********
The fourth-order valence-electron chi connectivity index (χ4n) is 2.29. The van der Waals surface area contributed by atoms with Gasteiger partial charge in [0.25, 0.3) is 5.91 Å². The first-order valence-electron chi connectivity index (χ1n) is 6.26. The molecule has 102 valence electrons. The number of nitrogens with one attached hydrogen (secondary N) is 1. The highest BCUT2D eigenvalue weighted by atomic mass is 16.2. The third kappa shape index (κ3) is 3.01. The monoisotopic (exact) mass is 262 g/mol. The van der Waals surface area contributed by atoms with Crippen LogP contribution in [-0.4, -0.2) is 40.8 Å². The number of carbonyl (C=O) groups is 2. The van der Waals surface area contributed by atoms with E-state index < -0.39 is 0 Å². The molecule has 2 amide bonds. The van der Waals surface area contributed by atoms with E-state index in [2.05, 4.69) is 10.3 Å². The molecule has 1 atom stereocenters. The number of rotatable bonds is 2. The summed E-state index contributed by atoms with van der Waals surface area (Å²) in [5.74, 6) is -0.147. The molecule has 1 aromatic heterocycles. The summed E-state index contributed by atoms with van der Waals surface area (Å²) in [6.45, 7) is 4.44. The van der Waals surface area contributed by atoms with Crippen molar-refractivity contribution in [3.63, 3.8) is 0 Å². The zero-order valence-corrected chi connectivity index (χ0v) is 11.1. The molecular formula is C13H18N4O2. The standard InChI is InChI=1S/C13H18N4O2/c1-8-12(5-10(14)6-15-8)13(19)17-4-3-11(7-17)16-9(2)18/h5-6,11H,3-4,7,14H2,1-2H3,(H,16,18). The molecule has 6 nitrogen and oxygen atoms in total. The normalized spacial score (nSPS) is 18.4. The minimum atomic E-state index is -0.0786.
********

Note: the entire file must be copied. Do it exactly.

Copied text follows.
The fourth-order valence-electron chi connectivity index (χ4n) is 2.29. The van der Waals surface area contributed by atoms with Gasteiger partial charge in [0.25, 0.3) is 5.91 Å². The first-order valence-electron chi connectivity index (χ1n) is 6.26. The molecule has 102 valence electrons. The number of nitrogens with one attached hydrogen (secondary N) is 1. The highest BCUT2D eigenvalue weighted by atomic mass is 16.2. The third kappa shape index (κ3) is 3.01. The monoisotopic (exact) mass is 262 g/mol. The van der Waals surface area contributed by atoms with Crippen LogP contribution in [-0.4, -0.2) is 40.8 Å². The number of carbonyl (C=O) groups is 2. The van der Waals surface area contributed by atoms with E-state index < -0.39 is 0 Å². The molecule has 2 amide bonds. The van der Waals surface area contributed by atoms with E-state index in [2.05, 4.69) is 10.3 Å². The molecule has 1 atom stereocenters. The number of rotatable bonds is 2. The summed E-state index contributed by atoms with van der Waals surface area (Å²) in [5.74, 6) is -0.147. The molecule has 1 aromatic heterocycles. The summed E-state index contributed by atoms with van der Waals surface area (Å²) in [6.45, 7) is 4.44. The van der Waals surface area contributed by atoms with Crippen molar-refractivity contribution in [3.63, 3.8) is 0 Å². The zero-order valence-corrected chi connectivity index (χ0v) is 11.1. The molecular formula is C13H18N4O2. The standard InChI is InChI=1S/C13H18N4O2/c1-8-12(5-10(14)6-15-8)13(19)17-4-3-11(7-17)16-9(2)18/h5-6,11H,3-4,7,14H2,1-2H3,(H,16,18). The molecule has 6 nitrogen and oxygen atoms in total. The normalized spacial score (nSPS) is 18.4. The minimum atomic E-state index is -0.0786.